Colitis is a general term that refers to a variety of afflictions of the colon (also called the large intestine). It’s responsible for some 50 percent of cases of chronic diarrhea in dogs, and while it doesn’t demand a trip to the emergency room, it certainly requires the input of your vet.
The colon is the final part of the digestive tract. Its main function is the reabsorption of water to reduce the volume of fecal matter. It’s also involved in the final bacterial breakdown of digested food coming through the intestinal tract, and the production of certain vitamins.
A colon that doesn’t work properly can wreak havoc with the digestive system. In colitis, it becomes inflamed. This can lead to painful and frequent trips to the backyard for your dog, often to pass watery, bloody stool. And, like many conditions that frustrate an easy diagnosis, colitis can also have the opposite effect and cause constipation.
There are many causes of colitis, but a few make up the majority of cases seen by vets.
- Chronic Inflammatory Bowel Disease: This is a group of diseases of the small and large intestines. In each case, the dog’s immune system, reacting to an allergen, attacks the lining of the intestine. Although treatable, it’s seldom curable.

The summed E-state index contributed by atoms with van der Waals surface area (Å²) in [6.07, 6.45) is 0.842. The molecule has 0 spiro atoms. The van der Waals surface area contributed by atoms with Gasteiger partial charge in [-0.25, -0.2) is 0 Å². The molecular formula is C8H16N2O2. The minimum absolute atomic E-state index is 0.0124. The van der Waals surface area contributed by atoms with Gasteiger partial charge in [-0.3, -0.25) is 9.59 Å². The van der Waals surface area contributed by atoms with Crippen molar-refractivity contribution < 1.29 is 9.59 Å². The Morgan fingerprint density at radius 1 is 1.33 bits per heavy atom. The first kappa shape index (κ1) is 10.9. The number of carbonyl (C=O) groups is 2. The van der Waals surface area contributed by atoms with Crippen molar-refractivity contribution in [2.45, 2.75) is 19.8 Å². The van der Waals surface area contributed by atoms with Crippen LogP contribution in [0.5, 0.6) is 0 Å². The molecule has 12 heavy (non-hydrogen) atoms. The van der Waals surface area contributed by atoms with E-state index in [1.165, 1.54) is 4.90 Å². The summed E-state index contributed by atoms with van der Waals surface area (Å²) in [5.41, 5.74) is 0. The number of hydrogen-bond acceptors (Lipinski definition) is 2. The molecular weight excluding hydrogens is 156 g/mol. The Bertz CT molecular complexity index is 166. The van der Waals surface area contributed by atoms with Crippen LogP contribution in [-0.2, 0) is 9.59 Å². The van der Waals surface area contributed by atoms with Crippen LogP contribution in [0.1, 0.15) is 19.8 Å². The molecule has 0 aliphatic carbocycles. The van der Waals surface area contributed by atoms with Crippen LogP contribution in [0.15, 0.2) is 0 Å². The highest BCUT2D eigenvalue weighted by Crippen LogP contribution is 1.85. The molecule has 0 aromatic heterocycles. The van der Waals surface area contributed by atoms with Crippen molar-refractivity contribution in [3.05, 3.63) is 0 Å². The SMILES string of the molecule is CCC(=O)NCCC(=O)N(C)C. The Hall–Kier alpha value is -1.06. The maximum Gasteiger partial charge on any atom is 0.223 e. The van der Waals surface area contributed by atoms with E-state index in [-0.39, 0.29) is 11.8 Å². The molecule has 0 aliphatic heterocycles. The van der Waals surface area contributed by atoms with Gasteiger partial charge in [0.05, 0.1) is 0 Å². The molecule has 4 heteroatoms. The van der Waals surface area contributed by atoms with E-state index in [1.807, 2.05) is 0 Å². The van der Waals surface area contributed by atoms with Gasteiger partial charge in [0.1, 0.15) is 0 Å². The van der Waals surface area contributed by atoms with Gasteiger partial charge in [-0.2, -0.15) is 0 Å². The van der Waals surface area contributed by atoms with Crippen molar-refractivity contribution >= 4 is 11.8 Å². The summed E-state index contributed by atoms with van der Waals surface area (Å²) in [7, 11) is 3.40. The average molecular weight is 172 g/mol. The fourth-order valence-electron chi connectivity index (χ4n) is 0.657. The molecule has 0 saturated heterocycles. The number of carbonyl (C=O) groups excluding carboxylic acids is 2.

- Foreign bodies: Grass and straw contains lots of indigestible fiber that can irritate the colon. Dogs that eat any nonfood material are always at risk of suffering from periodic bouts of colitis.
- Parasites: Whipworms are intestinal parasites that live in the upper colon and grow to two to three inches long. A few whipworms rarely cause a problem, but as they multiply they can trigger diarrhea and bloody stool. Other parasites in different parts of the digestive tract can usually be treated readily with medicine, but whipworms can be difficult to eradicate, and a multistep deworming process is usually necessary.
- Irritable Bowel Syndrome: Most commonly found in stressed or highly excitable dogs, this condition typically has a neurological or psychological cause.
When it’s time to see a vet
If your dog is showing any of these signs, a trip to the vet is in order:
- Painful defecation
- Prolonged squatting and straining
- Intermittent constipation
- Frequent need to defecate
- Passing small, watery stool, often with blood and mucus
- Passing gas
To diagnose colitis, the vet will perform a colonoscopy and a colon biopsy, in addition to checking stool samples for fungi and parasites. Based on the diagnosis, your vet will recommend treatments that may include diet changes, drugs to kill parasites, or other medications and approaches. Because colitis has such a large number of causes, it’s not advisable to try diet modifications without consulting your veterinarian.
How to prevent colitis
You can’t prevent every cause of colitis–sometimes it’s just out of your control. You can, however, be sure your dog gets a high-fiber diet and plenty of water. Also, try to keep him from eating any nonfood materials. Grass, fabric, and table-scrap bones all are very hard on the digestive system and can trigger problems.